- Fellow trainers and colleagues within the fitness community
- Mastermind groups – to avoid burnout within personal trainers get support growing your business from people who have done what you want to do or are still doing it is required – no one does it alone
- Do it to completion – for many fitness pros the shiny object syndrome means purchasing courses they never finish which can actually increase feelings of burnout and overwhelm
- Determine the value of con ed based on: 1) what it will do for your revenue and 2) what you’re most interested in and 3) how will it improve the quality of training you provide to your clients
- Plan your con ed so you’re not forced to take multiple courses at one time, at the end of your recert period when there is pressure
Personal care/Self care
- Do seek leisure time content beyond your work. Look, most trainers have science books on their nightstand. Find books, movies, and rekindle hobbies you’d forgotten. During the pandemic I personally took up reading “fluffy” novels again instead of heavier science-based content. I read Nicholas Sparks and similar books before bed, a complete diversion from the heavy work and political climate we’re in. Right now I’ll take a predictable happy ending any day.
- Schedule your breaks so work tasks aren’t an option. I know a fitness owner who goes to mass at noon most days. Find a way to recharge your batteries before they’re dead. Make (even online) dates with friends to complete tasks. You don’t even have to be working on the same thing but knowing that a friend is also focused on a project and you’re touching base again in an hour, keeps you on track.
- Rethink your workouts. During the pandemic when other areas are cranked up the tough workout you think you need may need to take a backseat to less. Before you hit the wall, consider getting exercise instead of driving yourself to illness. I know a trainer who thinks he’s fit because he runs 10 miles most days. Honestly, he’s sick more than most people I know. That’s not fitness, especially not in this climate.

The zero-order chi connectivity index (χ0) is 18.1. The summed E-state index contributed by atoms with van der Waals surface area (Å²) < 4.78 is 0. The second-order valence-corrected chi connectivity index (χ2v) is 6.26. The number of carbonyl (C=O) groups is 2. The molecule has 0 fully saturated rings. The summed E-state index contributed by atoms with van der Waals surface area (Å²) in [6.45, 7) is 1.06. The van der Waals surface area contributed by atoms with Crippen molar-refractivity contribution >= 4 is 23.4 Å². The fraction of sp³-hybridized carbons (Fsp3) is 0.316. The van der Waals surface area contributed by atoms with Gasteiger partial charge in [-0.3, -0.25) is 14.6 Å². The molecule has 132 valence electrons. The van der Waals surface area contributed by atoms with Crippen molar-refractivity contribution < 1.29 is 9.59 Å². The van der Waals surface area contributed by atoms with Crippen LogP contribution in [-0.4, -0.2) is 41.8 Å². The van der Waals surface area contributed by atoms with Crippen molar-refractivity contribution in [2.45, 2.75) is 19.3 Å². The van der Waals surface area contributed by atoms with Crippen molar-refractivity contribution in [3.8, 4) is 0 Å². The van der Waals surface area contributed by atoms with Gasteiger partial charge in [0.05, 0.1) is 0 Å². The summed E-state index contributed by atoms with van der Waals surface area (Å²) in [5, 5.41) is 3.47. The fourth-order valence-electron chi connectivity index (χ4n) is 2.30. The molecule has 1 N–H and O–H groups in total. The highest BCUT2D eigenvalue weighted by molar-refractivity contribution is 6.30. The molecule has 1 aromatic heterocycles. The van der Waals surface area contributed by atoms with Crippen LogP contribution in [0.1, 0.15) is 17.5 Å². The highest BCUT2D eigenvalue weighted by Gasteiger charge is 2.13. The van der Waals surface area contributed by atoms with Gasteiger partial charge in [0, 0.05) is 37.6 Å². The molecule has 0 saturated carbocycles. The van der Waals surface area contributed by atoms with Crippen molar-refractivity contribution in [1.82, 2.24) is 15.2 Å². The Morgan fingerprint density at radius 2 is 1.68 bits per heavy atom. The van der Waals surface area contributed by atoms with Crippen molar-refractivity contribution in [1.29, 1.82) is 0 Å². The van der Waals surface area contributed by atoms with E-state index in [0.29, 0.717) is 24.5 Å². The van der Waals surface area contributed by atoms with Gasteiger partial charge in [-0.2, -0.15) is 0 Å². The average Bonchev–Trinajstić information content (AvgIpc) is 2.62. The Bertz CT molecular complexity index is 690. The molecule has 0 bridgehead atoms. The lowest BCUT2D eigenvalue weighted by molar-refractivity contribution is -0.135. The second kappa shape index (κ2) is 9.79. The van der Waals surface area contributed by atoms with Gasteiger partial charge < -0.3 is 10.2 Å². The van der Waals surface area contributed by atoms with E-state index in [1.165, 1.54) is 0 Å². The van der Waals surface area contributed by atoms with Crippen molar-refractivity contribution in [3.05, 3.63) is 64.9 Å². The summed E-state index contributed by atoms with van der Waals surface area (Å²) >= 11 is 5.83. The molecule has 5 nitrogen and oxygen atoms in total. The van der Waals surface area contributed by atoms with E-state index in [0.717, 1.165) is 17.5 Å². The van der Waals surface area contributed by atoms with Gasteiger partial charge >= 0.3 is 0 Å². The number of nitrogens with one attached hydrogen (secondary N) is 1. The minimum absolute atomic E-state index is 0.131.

Modify for the Times
I’m an 8-time Ironman. I’ve been swimming for 30 minutes a few times a week and doing a 30-minute weight training session a couple of times a week along with a lot of walking. Train for the energy you need instead of training as if you’re not in a pandemic, don’t have stress. For women especially, less is more if you want to avoid hormonal disruption that actually leads to sleep issues, and weight gain.
Burnout Among Personal Trainers
Burnout among personal trainers is up and job satisfaction is down the greater number of hours you work or perceive you work even if you’re not earning money. This is a pivotal time in history and in fitness. You have a unique and never to be experienced again opportunity. The pandemic has created additional problems that require solutions for those who are willing to go beyond just providing online classes and training via Skype and Zoom. Are you ready to create multiple sources of revenue? Be somewhere else and still be providing value and earning revenue. Click here for details.
Snarr, Ronald L.1; Beasley, Vista L.2 Personal, Work-, and Client-Related Burnout Within Strength and Conditioning Coaches and Personal Trainers, Journal of Strength and Conditioning Research: January 22, 2021 – Volume Publish Ahead of Print – Issue –